Hey, I was thinking about writing this as an essay, but can't be bothered to do so. Thus I'm just going to give my thoughts out as they come to me.
I'm personally of the opinion that most, if not all, of the gospels were meant to be taken allegorically and not literally. I believe this, not solely because, people can't whither fig trees or walk on water, or stop women's menstruation, but because the stories themselves make sense only as myth/ allegory. To demonstrate this I'm just going to pick two stories, but there are dozens more. The two I will choose are:
God Hates Figs- As many of you may know there is a tale in Mark 11:12-21 Jesus oddly curses a fig tree for no reason. I'll add the section here for those who do not know the story.
"12 The next day as they were leaving Bethany, Jesus was hungry.13 Seeing in the distance a fig tree in leaf, he went to find out if it had any fruit. When he reached it, he found nothing but leaves, because it was not the season for figs. 14 Then he said to the tree, “May no one ever eat fruit from you again.” And his disciples heard him say it.
15 On reaching Jerusalem, Jesus entered the temple courts and began driving out those who were buying and selling there. He overturned the tables of the money changers and the benches of those selling doves,16 and would not allow anyone to carry merchandise through the temple courts. 17 And as he taught them, he said, “Is it not written: ‘My house will be called a house of prayer for all nations’[c]? But you have made it ‘a den of robbers.’[d]”
18 The chief priests and the teachers of the law heard this and began looking for a way to kill him, for they feared him, because the whole crowd was amazed at his teaching.
19 When evening came, Jesus and his disciples[e] went out of the city.
20 In the morning, as they went along, they saw the fig tree withered from the roots. 21 Peter remembered and said to Jesus, “Rabbi, look! The fig tree you cursed has withered!”"
Now, this story is multiply fallacious if taken literally. Not least of all because people don't have the superpower of withering fig trees, but even if someone did they would be insane to whither a tree even though it wasn't the season for bearing fruit. If taken literally this would make Jesus look insane, and obviously that was not the point of the writer of Mark, no, there must be some other explanation. So in order to figure out the meaning we must look closer. In the New Testament literature a particular literary technique is often noted called or dubbed a Markan Sandwich. This is where one story wraps around another and they are meant to be understood in light of each other. In this particular case the story of whithering the fig tree is sandwiched around the temple scene. This story makes much more sense as an allegory saying that the temple is no longer needed and Jesus cursed it to it's roots. (The Christians had no need for the temple cult because Jesus replaced it.)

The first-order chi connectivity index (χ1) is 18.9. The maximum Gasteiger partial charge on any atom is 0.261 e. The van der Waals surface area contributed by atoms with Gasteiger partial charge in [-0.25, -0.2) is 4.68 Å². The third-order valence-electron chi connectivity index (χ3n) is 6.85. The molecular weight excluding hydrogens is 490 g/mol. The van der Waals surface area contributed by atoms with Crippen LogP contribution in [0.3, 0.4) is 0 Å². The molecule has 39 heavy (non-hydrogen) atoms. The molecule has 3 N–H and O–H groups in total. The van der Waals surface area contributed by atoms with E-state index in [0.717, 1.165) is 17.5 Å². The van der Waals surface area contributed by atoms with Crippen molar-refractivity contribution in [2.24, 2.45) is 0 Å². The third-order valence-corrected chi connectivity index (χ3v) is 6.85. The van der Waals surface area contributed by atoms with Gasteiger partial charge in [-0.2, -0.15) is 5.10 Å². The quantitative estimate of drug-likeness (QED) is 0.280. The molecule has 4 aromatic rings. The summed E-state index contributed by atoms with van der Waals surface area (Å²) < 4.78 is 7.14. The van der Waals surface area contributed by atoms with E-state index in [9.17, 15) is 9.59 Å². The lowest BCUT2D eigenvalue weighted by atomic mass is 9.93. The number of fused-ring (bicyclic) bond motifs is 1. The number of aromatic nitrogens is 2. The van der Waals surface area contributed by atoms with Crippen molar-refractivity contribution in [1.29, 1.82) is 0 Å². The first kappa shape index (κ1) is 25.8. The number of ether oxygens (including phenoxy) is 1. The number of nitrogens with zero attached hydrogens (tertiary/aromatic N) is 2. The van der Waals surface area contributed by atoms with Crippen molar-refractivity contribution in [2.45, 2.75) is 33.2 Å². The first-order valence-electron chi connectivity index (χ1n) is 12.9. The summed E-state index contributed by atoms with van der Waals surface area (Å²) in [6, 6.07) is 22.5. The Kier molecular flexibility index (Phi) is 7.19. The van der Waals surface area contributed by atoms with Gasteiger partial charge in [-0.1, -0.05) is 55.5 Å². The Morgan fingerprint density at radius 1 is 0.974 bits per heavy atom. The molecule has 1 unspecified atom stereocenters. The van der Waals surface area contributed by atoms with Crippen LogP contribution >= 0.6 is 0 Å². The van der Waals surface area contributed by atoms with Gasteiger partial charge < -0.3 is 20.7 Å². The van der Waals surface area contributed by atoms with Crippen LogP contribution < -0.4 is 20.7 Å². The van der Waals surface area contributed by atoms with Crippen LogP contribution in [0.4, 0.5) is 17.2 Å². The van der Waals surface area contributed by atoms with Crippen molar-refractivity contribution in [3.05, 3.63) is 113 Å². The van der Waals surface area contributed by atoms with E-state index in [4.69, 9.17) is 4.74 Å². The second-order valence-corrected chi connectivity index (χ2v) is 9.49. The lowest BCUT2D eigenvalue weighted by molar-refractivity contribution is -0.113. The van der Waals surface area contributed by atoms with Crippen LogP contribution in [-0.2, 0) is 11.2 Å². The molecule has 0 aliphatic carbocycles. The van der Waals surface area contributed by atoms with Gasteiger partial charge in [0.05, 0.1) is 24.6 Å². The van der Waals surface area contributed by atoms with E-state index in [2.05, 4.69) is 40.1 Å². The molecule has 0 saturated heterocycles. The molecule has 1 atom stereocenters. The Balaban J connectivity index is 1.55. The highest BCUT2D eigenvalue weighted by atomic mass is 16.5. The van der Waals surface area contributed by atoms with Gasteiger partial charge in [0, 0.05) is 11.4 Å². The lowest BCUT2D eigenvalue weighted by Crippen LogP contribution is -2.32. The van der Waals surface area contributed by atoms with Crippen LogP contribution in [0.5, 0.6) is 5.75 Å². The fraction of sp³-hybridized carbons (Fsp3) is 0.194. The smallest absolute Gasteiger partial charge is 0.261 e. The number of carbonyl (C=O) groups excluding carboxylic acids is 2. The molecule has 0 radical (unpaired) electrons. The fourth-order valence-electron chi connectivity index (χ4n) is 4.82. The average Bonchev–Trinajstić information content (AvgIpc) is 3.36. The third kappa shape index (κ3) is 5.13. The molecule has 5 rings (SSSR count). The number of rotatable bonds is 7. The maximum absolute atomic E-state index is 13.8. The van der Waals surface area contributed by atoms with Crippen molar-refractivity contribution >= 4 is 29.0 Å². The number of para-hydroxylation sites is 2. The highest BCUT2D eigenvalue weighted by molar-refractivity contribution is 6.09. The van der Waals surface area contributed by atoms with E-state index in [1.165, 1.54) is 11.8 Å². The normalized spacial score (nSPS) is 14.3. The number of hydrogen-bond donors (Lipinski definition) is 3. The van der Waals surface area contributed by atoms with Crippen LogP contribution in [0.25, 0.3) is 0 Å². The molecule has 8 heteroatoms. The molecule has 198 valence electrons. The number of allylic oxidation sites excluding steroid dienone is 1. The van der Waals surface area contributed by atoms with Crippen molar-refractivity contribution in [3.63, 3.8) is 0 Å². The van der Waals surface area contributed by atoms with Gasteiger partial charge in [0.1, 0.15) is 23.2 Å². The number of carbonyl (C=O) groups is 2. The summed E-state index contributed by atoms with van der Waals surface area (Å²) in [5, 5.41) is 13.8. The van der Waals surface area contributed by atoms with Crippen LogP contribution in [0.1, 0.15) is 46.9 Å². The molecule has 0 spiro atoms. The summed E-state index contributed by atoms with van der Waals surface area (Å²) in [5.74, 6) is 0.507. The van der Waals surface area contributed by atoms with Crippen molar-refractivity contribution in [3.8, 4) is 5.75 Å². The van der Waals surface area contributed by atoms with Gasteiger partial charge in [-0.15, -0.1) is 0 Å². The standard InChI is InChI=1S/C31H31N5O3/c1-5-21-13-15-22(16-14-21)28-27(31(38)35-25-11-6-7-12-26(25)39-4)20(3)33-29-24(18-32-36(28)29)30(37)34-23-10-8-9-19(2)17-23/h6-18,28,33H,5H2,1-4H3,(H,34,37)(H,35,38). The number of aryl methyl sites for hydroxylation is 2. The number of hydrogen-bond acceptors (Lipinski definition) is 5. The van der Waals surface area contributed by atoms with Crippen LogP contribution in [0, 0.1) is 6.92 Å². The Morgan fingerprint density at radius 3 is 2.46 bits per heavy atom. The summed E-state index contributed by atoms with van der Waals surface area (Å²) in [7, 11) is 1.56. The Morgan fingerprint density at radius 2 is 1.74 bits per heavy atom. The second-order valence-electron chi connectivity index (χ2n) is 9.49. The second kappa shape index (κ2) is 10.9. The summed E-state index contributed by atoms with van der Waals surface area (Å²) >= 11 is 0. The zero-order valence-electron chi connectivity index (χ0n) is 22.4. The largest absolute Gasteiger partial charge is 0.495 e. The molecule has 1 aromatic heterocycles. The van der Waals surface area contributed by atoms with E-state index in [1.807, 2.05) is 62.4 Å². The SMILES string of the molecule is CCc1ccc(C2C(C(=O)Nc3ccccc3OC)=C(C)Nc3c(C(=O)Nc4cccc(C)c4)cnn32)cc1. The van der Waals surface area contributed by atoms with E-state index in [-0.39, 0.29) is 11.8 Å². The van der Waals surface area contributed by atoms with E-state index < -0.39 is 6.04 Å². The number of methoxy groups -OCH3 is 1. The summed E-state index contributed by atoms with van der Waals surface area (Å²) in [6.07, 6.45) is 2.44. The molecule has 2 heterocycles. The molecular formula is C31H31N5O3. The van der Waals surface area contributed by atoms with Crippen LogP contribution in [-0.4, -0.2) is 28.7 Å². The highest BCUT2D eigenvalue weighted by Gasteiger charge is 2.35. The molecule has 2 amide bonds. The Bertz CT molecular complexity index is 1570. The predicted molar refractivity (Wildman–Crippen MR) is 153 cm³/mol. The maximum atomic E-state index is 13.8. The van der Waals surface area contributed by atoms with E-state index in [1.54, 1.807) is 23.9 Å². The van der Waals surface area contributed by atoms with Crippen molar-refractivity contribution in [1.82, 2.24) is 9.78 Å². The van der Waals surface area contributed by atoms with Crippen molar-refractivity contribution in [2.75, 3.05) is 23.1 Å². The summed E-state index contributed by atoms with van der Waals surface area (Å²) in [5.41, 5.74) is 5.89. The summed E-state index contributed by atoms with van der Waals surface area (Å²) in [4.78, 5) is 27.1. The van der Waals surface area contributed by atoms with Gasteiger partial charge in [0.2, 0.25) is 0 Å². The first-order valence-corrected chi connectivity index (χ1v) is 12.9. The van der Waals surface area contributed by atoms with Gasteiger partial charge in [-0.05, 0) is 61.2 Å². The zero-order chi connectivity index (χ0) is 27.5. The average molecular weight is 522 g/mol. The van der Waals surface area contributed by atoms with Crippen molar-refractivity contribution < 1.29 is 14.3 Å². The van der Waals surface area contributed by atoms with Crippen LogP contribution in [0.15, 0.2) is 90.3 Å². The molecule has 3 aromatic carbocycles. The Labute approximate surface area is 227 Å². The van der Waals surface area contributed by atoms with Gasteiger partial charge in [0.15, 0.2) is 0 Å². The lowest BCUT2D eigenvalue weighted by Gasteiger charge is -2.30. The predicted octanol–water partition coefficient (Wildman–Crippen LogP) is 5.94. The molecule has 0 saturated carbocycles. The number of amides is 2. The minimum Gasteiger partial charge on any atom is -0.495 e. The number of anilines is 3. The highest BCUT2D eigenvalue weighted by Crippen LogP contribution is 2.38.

The second allegory would be Jesus as the Yom Kippur sacrifice. For this portion we're going to look at Matthew 27:15-26
"15 Now at the feast the governor was accustomed to releasing to the multitude one prisoner whom they wished. 16 And at that time they had a notorious prisoner called Barabbas.[c] 17 Therefore, when they had gathered together, Pilate said to them, “Whom do you want me to release to you? Barabbas, or Jesus who is called Christ?” 18 For he knew that they had handed Him over because of envy.
19 While he was sitting on the judgment seat, his wife sent to him, saying, “Have nothing to do with that just Man, for I have suffered many things today in a dream because of Him.”
20 But the chief priests and elders persuaded the multitudes that they should ask for Barabbas and destroy Jesus. 21 The governor answered and said to them, “Which of the two do you want me to release to you?”
They said, “Barabbas!”
22 Pilate said to them, “What then shall I do with Jesus who is called Christ?”
They all said to him, “Let Him be crucified!”
23 Then the governor said, “Why, what evil has He done?”
But they cried out all the more, saying, “Let Him be crucified!”
24 When Pilate saw that he could not prevail at all, but rather that a tumult was rising, he took water and washed his hands before the multitude, saying, “I am innocent of the blood of this just Person.[d] You see to it.”
25 And all the people answered and said, “His blood be on us and on our children.”
26 Then he released Barabbas to them; and when he had scourged Jesus, he delivered Him to be crucified."
To begin with this story does not make sense at all historically. Not only is there no evidence of a custom of releasing prisoners, but Pilate would never be so dumb as to release a Jewish zealot, murderer, and insurrectionist. Barabas was fighting for the Jews, thus this option makes no sense as history; however, it makes incredible sense as an allusion to the Yom Kippur sacrifice. During the Yom Kippur sacrifice two goats were to be brought before the nation, one would be sacrificed carrying the sins of all Israel, and the other would be set free. In this case we have Jesus (the "messiah") and Jesus Barabas (bar-abbas meaning son of the father. Gospels only mention Barabas, but Origen and a few others lead us to believe his name was Jesus Barabas). Two sons of the father. The blameless one takes on the sins of the jews, while the other guilty one is set free.
Anyway I hope this was at least decently coherent. I'm pretty tired and got distracted multiple times while writing this (at work). Oh well, I don't really care lol. Questions? Opinions? Something else? Add it below.